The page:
Though the cords of the wicked ensnare me,
I do not forget your law.
Psalm 119:61 ESV
We might borrow the language of the author of Hebrews and say that time would fail us if we were to recount all the lives of our brothers and sisters who displayed these words with their very lives. Of course, we may rightly think of Noah. Although his generation was so wicked and filled with violence that God regretted having ever made humanity, Noah did not forget God’s law, and his family alone survived the destruction of the world.
Or perhaps Joseph ought to come to our minds. He was cast into a pit and sold into slavery by his jealous brothers. As a slave, he was wrongfully accused by his master’s wife of assault and thrown into prison. In prison, he interpreted the dreams of his fellow prisoner, who then forgot about him whenever he was released. Yet Joseph did not forget God’s law. After his father’s death, he affirmed the mysterious providence of God to his brothers, saying, “As for you, you meant evil against me, but God meant it for good, to bring it about that many people should be kept alive, as they are today” (Genesis 50:20).
Job is another example for us. Though the cords of the Wicked One ensnared him and though his friends proved to be miserable comforters, Job did not forget God’s law.
We see the same with David as he was hiding from Saul. Though living as an outlaw and in constant fear of death, he did not forget God’s law, and we continue to pray and sing his psalms today.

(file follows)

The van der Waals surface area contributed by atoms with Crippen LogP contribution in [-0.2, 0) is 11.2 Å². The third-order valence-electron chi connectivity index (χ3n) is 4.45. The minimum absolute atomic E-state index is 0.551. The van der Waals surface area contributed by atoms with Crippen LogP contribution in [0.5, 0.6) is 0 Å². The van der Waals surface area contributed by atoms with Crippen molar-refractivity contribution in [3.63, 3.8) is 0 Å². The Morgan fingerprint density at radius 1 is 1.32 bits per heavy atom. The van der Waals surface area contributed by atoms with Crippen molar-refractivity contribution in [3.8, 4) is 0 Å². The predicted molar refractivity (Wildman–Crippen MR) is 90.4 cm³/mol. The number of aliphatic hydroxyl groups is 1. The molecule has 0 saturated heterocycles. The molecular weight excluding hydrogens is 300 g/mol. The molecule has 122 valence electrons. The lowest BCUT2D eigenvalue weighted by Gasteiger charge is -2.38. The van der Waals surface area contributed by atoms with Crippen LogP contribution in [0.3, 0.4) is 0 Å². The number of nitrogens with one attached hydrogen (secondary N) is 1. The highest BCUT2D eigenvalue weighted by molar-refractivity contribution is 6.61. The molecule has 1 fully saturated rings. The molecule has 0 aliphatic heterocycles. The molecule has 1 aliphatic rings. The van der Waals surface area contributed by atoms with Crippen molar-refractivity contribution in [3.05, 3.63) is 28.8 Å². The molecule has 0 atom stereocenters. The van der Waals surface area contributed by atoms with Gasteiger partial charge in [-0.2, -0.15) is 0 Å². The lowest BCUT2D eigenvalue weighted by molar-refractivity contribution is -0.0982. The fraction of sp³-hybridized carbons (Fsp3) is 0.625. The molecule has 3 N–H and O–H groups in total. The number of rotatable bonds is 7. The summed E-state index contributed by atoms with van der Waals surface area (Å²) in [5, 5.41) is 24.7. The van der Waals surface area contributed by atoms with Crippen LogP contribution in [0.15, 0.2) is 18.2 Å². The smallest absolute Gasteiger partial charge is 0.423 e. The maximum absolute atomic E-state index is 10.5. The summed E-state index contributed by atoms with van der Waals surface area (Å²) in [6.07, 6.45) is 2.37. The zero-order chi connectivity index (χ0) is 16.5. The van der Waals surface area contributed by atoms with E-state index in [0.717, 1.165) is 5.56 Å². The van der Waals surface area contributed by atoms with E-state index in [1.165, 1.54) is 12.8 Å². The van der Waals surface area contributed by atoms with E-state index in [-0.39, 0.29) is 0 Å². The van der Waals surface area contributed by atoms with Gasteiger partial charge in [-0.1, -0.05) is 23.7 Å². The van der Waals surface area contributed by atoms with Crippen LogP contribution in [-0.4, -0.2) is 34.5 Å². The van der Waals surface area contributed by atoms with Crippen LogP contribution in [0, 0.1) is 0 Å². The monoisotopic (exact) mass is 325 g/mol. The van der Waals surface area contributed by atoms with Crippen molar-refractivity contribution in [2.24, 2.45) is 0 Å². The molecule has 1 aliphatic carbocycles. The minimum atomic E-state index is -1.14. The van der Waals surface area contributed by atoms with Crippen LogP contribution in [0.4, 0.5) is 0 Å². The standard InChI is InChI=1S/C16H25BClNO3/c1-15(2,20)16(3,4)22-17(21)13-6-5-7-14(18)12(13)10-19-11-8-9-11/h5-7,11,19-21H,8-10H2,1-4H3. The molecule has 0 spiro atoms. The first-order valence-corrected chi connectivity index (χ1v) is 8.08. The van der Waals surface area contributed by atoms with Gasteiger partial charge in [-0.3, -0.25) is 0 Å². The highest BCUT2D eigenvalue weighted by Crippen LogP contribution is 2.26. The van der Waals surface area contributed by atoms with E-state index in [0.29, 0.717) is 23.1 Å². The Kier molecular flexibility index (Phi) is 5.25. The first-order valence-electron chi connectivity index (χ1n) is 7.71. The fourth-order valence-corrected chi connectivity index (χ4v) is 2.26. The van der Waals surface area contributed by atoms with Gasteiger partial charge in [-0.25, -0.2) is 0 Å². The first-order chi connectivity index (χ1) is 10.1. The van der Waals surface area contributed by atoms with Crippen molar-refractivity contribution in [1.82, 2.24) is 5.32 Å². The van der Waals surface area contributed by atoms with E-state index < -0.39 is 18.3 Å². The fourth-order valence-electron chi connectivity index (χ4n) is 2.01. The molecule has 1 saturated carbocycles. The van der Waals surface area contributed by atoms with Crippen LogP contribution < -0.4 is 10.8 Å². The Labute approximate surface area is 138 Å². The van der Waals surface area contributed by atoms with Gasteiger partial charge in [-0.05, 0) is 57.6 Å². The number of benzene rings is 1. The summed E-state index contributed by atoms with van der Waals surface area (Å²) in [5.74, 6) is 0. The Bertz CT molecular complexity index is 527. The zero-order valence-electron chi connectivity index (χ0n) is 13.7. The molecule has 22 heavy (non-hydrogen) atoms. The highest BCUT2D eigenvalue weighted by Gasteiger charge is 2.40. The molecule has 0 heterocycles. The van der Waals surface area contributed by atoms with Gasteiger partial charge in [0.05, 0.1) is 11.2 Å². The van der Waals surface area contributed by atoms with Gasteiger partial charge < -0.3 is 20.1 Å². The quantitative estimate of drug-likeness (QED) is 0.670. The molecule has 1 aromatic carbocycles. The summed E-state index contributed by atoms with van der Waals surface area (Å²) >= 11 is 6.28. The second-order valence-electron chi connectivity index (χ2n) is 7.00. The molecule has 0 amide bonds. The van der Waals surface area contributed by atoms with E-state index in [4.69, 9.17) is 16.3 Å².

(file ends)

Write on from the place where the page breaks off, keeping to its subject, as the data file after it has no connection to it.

The same can be said of Daniel and his three friends as they faced the den of lions and the fiery furnace respectively. We may also think of Esther’s faith. Joseph and Mary certainly remembered God’s Word as they fled to Egypt to escape the bloodbath that Herod had ordered. John the Baptist did not forget God’s law as he sat in prison and was eventually beheaded. And these are only a handful of the saints of the old covenant!
Although we may continue to remember examples of those before us who remained faithful despite the suffering brought upon them by the wicked, we ultimately ought to look to our Lord Himself. Throughout His life, the wicked continuously sought to ensnare Him, and upon His arrest in Gethsemane, He allowed Himself to be bound with their cords. Yet even through the beatings, ridicule, and death, He kept faithful to God’s law. Even as His communion with the Father was broken and the wrath of God was poured out in full upon Him in our place, still He did not sin.
The author of Hebrews gives us an exhortation quite fitting for this verse:
Therefore, since we are surrounded by so great a cloud of witnesses, let us also lay aside every weight, and sin which clings so closely, and let us run with endurance the race that is set before us, looking to Jesus, the founder and perfecter of our faith, who for the joy that was set before him endured the cross, despising the shame, and is seated at the right hand of the throne of God.
Consider him who endured from sinners such hostility against himself, so that you may not grow weary or fainthearted. In your struggle against sin you have not yet resisted to the point of shedding your blood.Hebrews 12:1-4